On the request of the Roman consul Gnaeus Papirius Carbo, sent to defend the Taurisci, they retreated, only to find themselves deceived and attacked at the Battle of Noreia, where they defeated the Romans. Only a storm, which separated the combatants, saved the Roman forces from complete annihilation.

Invading Gaul

Now the road to Italy was open, but they turned west towards Gaul. They came into frequent conflict with the Romans, who usually came out the losers. In 109 BC, they defeated a Roman army under the consul Marcus Junius Silanus, who was the commander of Gallia Narbonensis. The same year, they defeated another Roman army under the consul Gaius Cassius Longinus, who was killed at Burdigala (modern day Bordeaux). In 107 BC, the Romans once again lost against the Tigurines, who were allies of the Cimbri.

The war against the Romans

Attacking the Roman Republic

It was not until 105 BC that they planned an attack on the Roman Republic itself. At the Rhône, the Cimbri clashed with the Roman armies. The Roman commanders, the proconsul Quintus Servilius Caepio and the consul Gnaeus Mallius Maximus, hindered Roman coordination and so the Cimbri succeeded in first defeating the legate Marcus Aurelius Scaurus and later cause a devastating defeat on Caepio and Maximus at the Battle of Arausio. The Romans lost as many as 80,000 men, excluding auxiliary cavalry and non-combatants who brought the total loss closer to 112,000.

Rome was in panic, and the terror cimbricus became proverbial. Everyone expected to soon see the new Gauls outside of the gates of Rome. Desperate measures were taken: contrary to the Roman constitution, Gaius Marius, who had defeated Jugurtha, was elected consul and supreme commander for five years in a row (104-100 BC).


The Defeat of the Cimbri, by Alexandre-Gabriel Décamps.

In 103 BC, the Cimbri and their proto-Germanic allies, the Teutons, had turned to the Iberia Peninsula where they pillaged far and wide. During this time C. Marius had the time to prepare and, in 102 BC, he was ready to meet the Teutons and the Ambrones at the Rhône. These two tribes intended to pass into Italy through the western passes, while the Cimbri and the Tigurines were to take the northern route across the Rhine and later across the Tirolian Alps.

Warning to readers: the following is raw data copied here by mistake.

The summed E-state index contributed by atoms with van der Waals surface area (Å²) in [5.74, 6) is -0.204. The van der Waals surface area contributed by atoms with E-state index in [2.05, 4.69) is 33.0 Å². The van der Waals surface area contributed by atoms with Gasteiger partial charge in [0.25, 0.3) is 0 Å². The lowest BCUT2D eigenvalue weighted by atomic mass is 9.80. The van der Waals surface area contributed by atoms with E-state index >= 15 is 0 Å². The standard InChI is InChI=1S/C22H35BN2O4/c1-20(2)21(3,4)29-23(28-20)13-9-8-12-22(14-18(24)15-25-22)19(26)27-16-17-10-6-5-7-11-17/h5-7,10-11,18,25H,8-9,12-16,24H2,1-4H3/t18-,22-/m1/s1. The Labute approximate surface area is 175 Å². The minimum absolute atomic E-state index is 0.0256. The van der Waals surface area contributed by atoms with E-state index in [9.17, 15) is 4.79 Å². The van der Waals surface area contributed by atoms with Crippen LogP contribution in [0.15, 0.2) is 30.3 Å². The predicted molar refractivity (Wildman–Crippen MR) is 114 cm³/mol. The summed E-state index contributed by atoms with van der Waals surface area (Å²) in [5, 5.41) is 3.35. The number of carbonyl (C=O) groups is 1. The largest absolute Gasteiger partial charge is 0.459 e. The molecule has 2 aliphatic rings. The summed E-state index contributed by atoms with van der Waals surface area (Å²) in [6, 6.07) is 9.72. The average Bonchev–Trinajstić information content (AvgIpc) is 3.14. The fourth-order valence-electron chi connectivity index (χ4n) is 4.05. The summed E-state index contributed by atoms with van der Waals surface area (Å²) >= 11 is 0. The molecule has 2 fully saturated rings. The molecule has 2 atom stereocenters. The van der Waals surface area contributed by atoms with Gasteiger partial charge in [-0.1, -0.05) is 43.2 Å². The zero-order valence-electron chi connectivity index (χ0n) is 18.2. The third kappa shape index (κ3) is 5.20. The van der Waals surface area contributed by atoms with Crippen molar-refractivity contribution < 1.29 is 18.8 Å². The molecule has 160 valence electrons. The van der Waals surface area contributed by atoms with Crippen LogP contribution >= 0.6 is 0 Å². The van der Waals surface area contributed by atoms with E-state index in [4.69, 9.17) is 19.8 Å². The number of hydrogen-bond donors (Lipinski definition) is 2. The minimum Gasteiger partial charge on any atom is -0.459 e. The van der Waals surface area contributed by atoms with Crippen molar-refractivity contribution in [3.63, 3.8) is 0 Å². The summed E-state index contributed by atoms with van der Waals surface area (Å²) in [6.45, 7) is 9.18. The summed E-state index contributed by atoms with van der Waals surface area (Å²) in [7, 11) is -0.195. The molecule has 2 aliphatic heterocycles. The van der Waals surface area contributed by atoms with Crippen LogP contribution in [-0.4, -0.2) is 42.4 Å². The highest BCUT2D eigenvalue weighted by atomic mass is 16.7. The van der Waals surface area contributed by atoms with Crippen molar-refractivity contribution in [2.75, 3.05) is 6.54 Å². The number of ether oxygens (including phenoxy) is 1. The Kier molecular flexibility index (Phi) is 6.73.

At the estuary of the Isère River, the Teutons and the Ambrones met Marius, whose well-defended camp they did not manage to overrun. Instead, they pursued their route, and Marius followed them. At Aquae Sextiae, the Romans won two battles and took the Teuton king Teutobod prisoner.

The Cimbri had penetrated through the Alps into northern Italy. The consul Quintus Lutatius Catulus had not dared to fortify the passes, but instead he had retreated behind the River Po, and so the land was open to the invaders. The Cimbri did not hurry, and the victors of Aquae Sextiae had the time to arrive with reinforcements. At the Battle of Vercellae, at the confluence of the Sesia River with the Po River, in 101 BC, the long voyage of the Cimbri also came to an end.

It was a devastating defeat and both the chieftains Lugius and Boiorix died. The women killed both themselves and their children in order to avoid slavery. The Cimbri were annihilated, although some may have survived to return to the homeland where a population with this name was residing in northern Jutland in the 1st century AD, according to the sources quoted above.

However, according to Justinus, 38.3.6, more than a decade later, at some time in 90 - 88 BCE, Mithridates the Great sent ambassadors to the Cimbri to request military aid; judging from the context they must have been living in North Eastern Europe at the time.[27]


Gundestrup cauldron, Plate E

Strabo gives this vivid description of the Cimbric folklore (Geogr. 7.2.3, trans. H.L. Jones):